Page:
On a campus crowded by scientists and physicians, Elizabeth Watkins, PhD, is a bit of an anomaly as a historian.
Her recent work on contraceptives, estrogen replacement therapy, and pharmaceutical companies is an example of how culture and science are intimately linked.
“I’m really interested in how people outside the scientific and medical communities get their information about science,” she said in a recent interview for Carry the One Radio. Watkins is professor of history of health sciences at UC San Francisco as well as dean of the Graduate Division and vice chancellor of Student Academic Affairs.
In particular, Watkins wants to understand why there has been a recent uptick in the use of long-acting forms of contraception.
Long-acting reversible contraceptives, such as intrauterine devices (IUDs) and contraceptive implants, provide highly effective birth control for between three and 10 years. Though they are far from new on the birth control scene – IUDs have been around since the early 1900s – they’re suddenly getting a lot more popular. In the early 1990s, 1.5 percent of women used an IUD or an implant; that percentage jumped to 7.2 percent by 2013, a nearly five-fold increase.
According to the U.S. Centers for Disease Control and Prevention, the rise in popularity is due in part to a new demographic of IUD users: young women with no children.
Historically, long-acting forms of birth control have been targeted to two groups of women: low-income women outside the U.S. and mid-to-upper-class mothers who did not want more children.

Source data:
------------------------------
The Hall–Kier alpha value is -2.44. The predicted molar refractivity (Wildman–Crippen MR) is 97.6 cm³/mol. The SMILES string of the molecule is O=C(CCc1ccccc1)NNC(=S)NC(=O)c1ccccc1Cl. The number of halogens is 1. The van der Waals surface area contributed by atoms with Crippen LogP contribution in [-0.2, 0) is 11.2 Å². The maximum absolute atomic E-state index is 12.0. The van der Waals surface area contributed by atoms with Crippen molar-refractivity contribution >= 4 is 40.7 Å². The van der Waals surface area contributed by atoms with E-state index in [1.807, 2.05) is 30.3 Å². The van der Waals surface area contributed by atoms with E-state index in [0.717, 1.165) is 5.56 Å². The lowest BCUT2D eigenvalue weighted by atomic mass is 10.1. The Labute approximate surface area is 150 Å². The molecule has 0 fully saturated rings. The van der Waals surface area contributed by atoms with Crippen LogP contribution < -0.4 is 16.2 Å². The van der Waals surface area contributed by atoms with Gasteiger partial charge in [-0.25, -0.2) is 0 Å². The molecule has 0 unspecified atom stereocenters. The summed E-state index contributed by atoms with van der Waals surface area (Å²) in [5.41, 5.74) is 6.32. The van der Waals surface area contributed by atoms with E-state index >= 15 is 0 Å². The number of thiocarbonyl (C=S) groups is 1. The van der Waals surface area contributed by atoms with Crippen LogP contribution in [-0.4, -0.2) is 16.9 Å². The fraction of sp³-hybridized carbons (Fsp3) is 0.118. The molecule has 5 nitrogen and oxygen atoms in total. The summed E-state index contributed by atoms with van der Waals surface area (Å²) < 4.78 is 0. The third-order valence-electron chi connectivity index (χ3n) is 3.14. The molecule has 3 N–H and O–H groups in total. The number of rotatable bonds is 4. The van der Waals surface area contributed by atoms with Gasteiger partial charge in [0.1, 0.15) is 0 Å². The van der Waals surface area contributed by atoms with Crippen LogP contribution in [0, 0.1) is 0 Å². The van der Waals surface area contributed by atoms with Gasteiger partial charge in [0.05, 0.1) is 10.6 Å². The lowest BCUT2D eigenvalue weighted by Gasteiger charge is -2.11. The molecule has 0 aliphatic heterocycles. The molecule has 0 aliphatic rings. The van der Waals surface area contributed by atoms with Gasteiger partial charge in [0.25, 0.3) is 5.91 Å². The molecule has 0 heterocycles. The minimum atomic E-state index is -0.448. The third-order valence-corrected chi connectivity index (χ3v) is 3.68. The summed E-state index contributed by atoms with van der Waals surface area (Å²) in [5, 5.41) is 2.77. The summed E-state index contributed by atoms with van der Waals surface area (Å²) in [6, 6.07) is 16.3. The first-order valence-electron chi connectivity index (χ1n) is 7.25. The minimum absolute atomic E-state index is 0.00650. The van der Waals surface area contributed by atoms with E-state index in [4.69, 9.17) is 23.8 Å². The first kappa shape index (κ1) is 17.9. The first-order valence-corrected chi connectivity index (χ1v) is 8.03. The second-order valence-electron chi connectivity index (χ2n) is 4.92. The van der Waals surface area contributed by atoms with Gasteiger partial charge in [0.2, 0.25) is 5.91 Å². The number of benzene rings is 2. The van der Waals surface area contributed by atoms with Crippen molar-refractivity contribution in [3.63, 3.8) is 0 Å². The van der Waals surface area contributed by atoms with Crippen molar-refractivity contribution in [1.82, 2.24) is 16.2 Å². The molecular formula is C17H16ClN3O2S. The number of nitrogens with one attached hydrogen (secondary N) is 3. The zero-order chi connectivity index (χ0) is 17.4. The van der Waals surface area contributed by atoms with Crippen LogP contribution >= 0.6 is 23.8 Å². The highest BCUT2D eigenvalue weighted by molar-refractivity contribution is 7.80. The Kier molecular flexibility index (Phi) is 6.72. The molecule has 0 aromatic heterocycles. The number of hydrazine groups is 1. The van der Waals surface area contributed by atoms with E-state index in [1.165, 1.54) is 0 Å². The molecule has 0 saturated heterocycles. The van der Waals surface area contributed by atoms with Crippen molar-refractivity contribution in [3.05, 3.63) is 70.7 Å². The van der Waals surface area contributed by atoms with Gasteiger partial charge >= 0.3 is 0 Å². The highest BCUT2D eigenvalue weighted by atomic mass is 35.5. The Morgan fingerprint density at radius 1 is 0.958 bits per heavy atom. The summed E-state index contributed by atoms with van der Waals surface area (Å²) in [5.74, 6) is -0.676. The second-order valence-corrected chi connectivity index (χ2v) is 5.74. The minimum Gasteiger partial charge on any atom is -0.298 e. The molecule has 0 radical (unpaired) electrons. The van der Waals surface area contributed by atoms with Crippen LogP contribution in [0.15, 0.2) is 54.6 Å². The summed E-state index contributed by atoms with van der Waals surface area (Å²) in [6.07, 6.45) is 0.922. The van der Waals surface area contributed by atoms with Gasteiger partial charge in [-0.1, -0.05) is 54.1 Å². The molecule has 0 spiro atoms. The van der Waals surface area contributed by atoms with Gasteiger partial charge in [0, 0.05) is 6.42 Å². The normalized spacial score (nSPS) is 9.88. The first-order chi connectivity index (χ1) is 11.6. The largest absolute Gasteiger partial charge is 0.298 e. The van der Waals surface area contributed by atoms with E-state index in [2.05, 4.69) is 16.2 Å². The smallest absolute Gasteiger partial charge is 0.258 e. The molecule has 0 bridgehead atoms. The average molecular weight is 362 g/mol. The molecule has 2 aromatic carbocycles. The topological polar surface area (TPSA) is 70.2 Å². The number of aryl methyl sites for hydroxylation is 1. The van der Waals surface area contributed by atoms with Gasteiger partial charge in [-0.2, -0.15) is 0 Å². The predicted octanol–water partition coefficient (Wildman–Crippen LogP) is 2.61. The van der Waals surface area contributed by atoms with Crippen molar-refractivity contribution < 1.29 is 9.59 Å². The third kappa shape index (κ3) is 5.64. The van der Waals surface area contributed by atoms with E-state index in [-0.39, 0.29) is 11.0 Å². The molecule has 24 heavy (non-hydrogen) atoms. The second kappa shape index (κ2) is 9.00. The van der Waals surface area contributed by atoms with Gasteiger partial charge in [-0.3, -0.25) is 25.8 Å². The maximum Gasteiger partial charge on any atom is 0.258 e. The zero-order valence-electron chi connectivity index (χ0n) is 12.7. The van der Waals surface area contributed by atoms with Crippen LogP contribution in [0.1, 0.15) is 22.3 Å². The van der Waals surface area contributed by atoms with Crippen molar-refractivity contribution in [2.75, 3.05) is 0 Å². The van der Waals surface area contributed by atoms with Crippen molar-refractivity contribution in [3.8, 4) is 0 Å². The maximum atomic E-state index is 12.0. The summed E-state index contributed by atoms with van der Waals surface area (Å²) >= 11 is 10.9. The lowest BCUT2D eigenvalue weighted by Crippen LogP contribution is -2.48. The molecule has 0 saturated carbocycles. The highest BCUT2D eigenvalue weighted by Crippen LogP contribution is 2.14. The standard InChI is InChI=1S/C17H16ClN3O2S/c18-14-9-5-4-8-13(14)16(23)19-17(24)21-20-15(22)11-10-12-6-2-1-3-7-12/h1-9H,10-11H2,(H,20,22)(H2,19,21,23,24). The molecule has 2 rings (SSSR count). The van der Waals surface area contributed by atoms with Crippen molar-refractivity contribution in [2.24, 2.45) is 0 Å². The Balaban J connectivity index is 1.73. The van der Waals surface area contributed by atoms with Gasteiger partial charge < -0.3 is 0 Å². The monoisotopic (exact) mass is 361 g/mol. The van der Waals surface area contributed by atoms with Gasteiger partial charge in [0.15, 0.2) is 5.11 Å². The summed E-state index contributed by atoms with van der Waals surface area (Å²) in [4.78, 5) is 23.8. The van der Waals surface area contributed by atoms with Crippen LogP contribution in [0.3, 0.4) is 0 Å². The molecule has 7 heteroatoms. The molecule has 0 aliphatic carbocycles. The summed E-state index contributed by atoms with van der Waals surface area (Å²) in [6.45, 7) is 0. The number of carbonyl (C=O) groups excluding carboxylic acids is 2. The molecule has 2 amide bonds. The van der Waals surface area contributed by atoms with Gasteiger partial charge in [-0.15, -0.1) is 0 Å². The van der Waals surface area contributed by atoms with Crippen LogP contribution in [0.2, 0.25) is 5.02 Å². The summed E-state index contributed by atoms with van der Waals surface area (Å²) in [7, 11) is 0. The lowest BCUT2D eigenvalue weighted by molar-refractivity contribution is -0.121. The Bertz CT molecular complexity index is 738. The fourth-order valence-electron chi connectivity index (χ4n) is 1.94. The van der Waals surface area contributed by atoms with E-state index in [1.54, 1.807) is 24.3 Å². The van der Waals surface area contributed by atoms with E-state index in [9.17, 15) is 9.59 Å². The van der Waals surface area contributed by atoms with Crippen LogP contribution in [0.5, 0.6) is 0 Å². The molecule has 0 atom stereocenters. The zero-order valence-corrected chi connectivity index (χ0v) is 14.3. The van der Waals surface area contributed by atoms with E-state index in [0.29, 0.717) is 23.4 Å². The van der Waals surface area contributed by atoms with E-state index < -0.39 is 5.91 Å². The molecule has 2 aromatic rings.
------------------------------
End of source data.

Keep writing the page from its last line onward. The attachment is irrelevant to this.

“There is a really interesting sort of two-prong type of marketing and conceptualization of IUDs,” said Watkins.
Because there were concerns that IUDs could negatively impact fertility, they were not often recommended for young women who had never had children. The newest versions of IUDs are much safer, and thanks to the addition of either copper or the hormone levonorgestrel, much more effective than the IUDs of the 1970s and ’80s.
Yet increases in safety and effectiveness alone can’t explain the increased popularity of IUDs, as the uptick lagged about a decade behind the arrival of the latest IUD on the market.
Watkins is exploring three factors that may better explain the trend. The first is how physicians’ opinions change and how this affects what they recommend to their patients.
“What is it that makes a professional society change its opinion, and then how do they go about changing the opinions and the practices of other physicians in their wider professional community?” said Watkins.
The second focus is how women get their information about birth control, especially in the era of social media and widespread access to the internet. Watkins recently found 1,300 user reviews for an IUD called Skyla on drugs.com. Other people use that information to make decisions, which is “outside the traditional scope of when women went to physicians and asked for birth control and received it,” said Watkins. “Women are clearly informing themselves.”
The third piece of the puzzle is economics. In 2011, the contraceptive mandate of the Affordable Care Act required insurance companies to provide contraceptives to patients without a copay, dramatically reducing the out-of-pocket costs for an IUD or implant for many women. “Women may be taking this opportunity to have an IUD or an implant inserted when they might not have had the cash up front prior to the ACA,” said Watkins.
While scientific factors like effectiveness and safety are crucial in getting a birth control product to market, factors like the women’s health movement, physician’s exposure to different technologies, and economic considerations can shape which products are popular and which fail to catch on. It’s an example of why cultural context is essential to understanding a scientific phenomenon, said Watkins.
“Science doesn’t operate in a vacuum. Science is a social activity. Science has social consequences. People who do science are humans.”